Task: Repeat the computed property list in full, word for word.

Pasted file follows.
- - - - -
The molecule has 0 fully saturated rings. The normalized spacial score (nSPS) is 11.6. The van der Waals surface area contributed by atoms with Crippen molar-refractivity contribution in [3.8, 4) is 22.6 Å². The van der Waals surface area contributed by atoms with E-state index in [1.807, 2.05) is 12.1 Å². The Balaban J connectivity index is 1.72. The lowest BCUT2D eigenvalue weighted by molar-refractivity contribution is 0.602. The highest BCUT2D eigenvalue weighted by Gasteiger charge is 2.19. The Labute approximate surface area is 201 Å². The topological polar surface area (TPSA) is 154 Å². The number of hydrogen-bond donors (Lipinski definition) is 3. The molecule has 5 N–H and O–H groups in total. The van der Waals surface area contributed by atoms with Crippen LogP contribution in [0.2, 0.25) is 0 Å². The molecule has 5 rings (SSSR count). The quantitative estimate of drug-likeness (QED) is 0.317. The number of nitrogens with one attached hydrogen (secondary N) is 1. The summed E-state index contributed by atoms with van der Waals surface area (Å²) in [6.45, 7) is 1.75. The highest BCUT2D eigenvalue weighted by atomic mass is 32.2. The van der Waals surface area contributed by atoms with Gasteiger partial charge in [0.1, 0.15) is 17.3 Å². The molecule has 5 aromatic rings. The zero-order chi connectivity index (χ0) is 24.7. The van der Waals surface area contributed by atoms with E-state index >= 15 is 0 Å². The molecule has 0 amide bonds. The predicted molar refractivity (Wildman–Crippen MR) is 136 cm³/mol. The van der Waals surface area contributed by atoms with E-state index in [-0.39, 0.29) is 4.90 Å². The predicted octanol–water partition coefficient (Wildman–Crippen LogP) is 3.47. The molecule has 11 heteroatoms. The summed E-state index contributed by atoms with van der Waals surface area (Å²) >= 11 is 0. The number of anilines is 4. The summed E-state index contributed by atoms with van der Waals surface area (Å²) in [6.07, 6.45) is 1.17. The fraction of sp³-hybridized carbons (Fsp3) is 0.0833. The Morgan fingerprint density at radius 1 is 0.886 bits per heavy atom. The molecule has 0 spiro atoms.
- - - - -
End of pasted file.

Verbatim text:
The molecule has 0 fully saturated rings. The normalized spacial score (nSPS) is 11.6. The van der Waals surface area contributed by atoms with Crippen molar-refractivity contribution in [3.8, 4) is 22.6 Å². The van der Waals surface area contributed by atoms with E-state index in [1.807, 2.05) is 12.1 Å². The Balaban J connectivity index is 1.72. The lowest BCUT2D eigenvalue weighted by molar-refractivity contribution is 0.602. The highest BCUT2D eigenvalue weighted by Gasteiger charge is 2.19. The Labute approximate surface area is 201 Å². The topological polar surface area (TPSA) is 154 Å². The number of hydrogen-bond donors (Lipinski definition) is 3. The molecule has 5 N–H and O–H groups in total. The van der Waals surface area contributed by atoms with Crippen LogP contribution in [0.2, 0.25) is 0 Å². The molecule has 5 rings (SSSR count). The quantitative estimate of drug-likeness (QED) is 0.317. The number of nitrogens with one attached hydrogen (secondary N) is 1. The summed E-state index contributed by atoms with van der Waals surface area (Å²) in [6.45, 7) is 1.75. The highest BCUT2D eigenvalue weighted by atomic mass is 32.2. The van der Waals surface area contributed by atoms with Gasteiger partial charge in [0.1, 0.15) is 17.3 Å². The molecule has 5 aromatic rings. The zero-order chi connectivity index (χ0) is 24.7. The van der Waals surface area contributed by atoms with E-state index >= 15 is 0 Å². The molecule has 0 amide bonds. The predicted molar refractivity (Wildman–Crippen MR) is 136 cm³/mol. The van der Waals surface area contributed by atoms with E-state index in [-0.39, 0.29) is 4.90 Å². The predicted octanol–water partition coefficient (Wildman–Crippen LogP) is 3.47. The molecule has 11 heteroatoms. The summed E-state index contributed by atoms with van der Waals surface area (Å²) >= 11 is 0. The number of anilines is 4. The summed E-state index contributed by atoms with van der Waals surface area (Å²) in [6.07, 6.45) is 1.17. The fraction of sp³-hybridized carbons (Fsp3) is 0.0833. The Morgan fingerprint density at radius 1 is 0.886 bits per heavy atom. The molecule has 0 spiro atoms.